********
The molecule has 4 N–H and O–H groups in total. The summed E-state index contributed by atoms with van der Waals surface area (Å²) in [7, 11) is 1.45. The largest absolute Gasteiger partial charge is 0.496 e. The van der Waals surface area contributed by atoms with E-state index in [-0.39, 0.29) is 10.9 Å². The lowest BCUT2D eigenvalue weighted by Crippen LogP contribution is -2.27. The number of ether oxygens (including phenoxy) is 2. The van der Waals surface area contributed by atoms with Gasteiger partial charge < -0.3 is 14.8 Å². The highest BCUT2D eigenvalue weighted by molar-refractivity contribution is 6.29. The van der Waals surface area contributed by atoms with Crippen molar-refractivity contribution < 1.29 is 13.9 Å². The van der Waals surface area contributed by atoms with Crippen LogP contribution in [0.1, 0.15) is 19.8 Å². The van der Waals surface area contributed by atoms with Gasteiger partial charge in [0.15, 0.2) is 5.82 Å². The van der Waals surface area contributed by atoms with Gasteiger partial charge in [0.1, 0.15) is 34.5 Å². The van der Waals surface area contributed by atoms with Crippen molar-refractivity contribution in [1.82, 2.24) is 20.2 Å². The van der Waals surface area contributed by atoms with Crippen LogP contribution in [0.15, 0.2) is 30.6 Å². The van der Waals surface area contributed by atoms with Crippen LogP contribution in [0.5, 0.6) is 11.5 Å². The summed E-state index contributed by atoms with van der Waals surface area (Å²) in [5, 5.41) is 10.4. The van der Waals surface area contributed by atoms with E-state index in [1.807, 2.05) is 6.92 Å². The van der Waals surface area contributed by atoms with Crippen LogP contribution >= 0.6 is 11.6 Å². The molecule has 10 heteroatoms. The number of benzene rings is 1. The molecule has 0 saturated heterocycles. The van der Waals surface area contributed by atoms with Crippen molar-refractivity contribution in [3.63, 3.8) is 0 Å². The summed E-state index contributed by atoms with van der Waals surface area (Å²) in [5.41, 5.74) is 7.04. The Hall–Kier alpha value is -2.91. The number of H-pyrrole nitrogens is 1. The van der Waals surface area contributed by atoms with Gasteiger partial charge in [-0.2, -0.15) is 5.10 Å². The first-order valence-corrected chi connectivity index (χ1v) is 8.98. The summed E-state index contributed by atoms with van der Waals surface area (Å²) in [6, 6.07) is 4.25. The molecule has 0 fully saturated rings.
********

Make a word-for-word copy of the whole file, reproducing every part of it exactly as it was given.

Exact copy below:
The molecule has 4 N–H and O–H groups in total. The summed E-state index contributed by atoms with van der Waals surface area (Å²) in [7, 11) is 1.45. The largest absolute Gasteiger partial charge is 0.496 e. The van der Waals surface area contributed by atoms with E-state index in [-0.39, 0.29) is 10.9 Å². The lowest BCUT2D eigenvalue weighted by Crippen LogP contribution is -2.27. The number of ether oxygens (including phenoxy) is 2. The van der Waals surface area contributed by atoms with Gasteiger partial charge < -0.3 is 14.8 Å². The highest BCUT2D eigenvalue weighted by molar-refractivity contribution is 6.29. The van der Waals surface area contributed by atoms with Crippen molar-refractivity contribution < 1.29 is 13.9 Å². The van der Waals surface area contributed by atoms with Crippen LogP contribution in [0.1, 0.15) is 19.8 Å². The van der Waals surface area contributed by atoms with Gasteiger partial charge in [0.15, 0.2) is 5.82 Å². The van der Waals surface area contributed by atoms with Gasteiger partial charge in [0.1, 0.15) is 34.5 Å². The van der Waals surface area contributed by atoms with Crippen molar-refractivity contribution in [1.82, 2.24) is 20.2 Å². The van der Waals surface area contributed by atoms with Crippen LogP contribution in [0.15, 0.2) is 30.6 Å². The van der Waals surface area contributed by atoms with Crippen LogP contribution in [0.5, 0.6) is 11.5 Å². The summed E-state index contributed by atoms with van der Waals surface area (Å²) in [5, 5.41) is 10.4. The van der Waals surface area contributed by atoms with E-state index in [1.807, 2.05) is 6.92 Å². The van der Waals surface area contributed by atoms with Crippen LogP contribution >= 0.6 is 11.6 Å². The molecule has 10 heteroatoms. The number of benzene rings is 1. The molecule has 0 saturated heterocycles. The van der Waals surface area contributed by atoms with Crippen molar-refractivity contribution in [3.63, 3.8) is 0 Å². The summed E-state index contributed by atoms with van der Waals surface area (Å²) in [5.41, 5.74) is 7.04. The Hall–Kier alpha value is -2.91. The number of H-pyrrole nitrogens is 1. The van der Waals surface area contributed by atoms with Gasteiger partial charge in [-0.2, -0.15) is 5.10 Å². The first-order valence-corrected chi connectivity index (χ1v) is 8.98. The summed E-state index contributed by atoms with van der Waals surface area (Å²) in [6, 6.07) is 4.25. The molecule has 0 fully saturated rings.